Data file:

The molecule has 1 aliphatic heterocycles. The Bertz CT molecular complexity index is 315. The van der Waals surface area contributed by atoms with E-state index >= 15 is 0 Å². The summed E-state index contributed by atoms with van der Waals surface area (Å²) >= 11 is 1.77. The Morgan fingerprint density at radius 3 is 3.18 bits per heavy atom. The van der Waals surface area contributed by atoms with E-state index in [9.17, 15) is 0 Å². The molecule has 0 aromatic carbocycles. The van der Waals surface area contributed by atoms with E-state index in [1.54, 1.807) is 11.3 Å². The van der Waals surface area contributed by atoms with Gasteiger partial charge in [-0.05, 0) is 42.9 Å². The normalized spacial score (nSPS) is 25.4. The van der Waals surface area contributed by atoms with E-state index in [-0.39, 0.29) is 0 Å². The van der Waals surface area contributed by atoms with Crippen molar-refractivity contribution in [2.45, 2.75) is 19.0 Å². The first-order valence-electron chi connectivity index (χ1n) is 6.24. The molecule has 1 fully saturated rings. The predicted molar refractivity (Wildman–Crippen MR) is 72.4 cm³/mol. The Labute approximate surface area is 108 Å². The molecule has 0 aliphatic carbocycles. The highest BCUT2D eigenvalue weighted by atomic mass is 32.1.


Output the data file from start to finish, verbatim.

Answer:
The molecule has 1 aliphatic heterocycles. The Bertz CT molecular complexity index is 315. The van der Waals surface area contributed by atoms with E-state index >= 15 is 0 Å². The summed E-state index contributed by atoms with van der Waals surface area (Å²) >= 11 is 1.77. The Morgan fingerprint density at radius 3 is 3.18 bits per heavy atom. The van der Waals surface area contributed by atoms with E-state index in [9.17, 15) is 0 Å². The molecule has 0 aromatic carbocycles. The van der Waals surface area contributed by atoms with E-state index in [1.54, 1.807) is 11.3 Å². The van der Waals surface area contributed by atoms with Gasteiger partial charge in [-0.05, 0) is 42.9 Å². The normalized spacial score (nSPS) is 25.4. The van der Waals surface area contributed by atoms with E-state index in [-0.39, 0.29) is 0 Å². The van der Waals surface area contributed by atoms with Crippen molar-refractivity contribution in [2.45, 2.75) is 19.0 Å². The first-order valence-electron chi connectivity index (χ1n) is 6.24. The molecule has 1 fully saturated rings. The predicted molar refractivity (Wildman–Crippen MR) is 72.4 cm³/mol. The Labute approximate surface area is 108 Å². The molecule has 0 aliphatic carbocycles. The highest BCUT2D eigenvalue weighted by atomic mass is 32.1.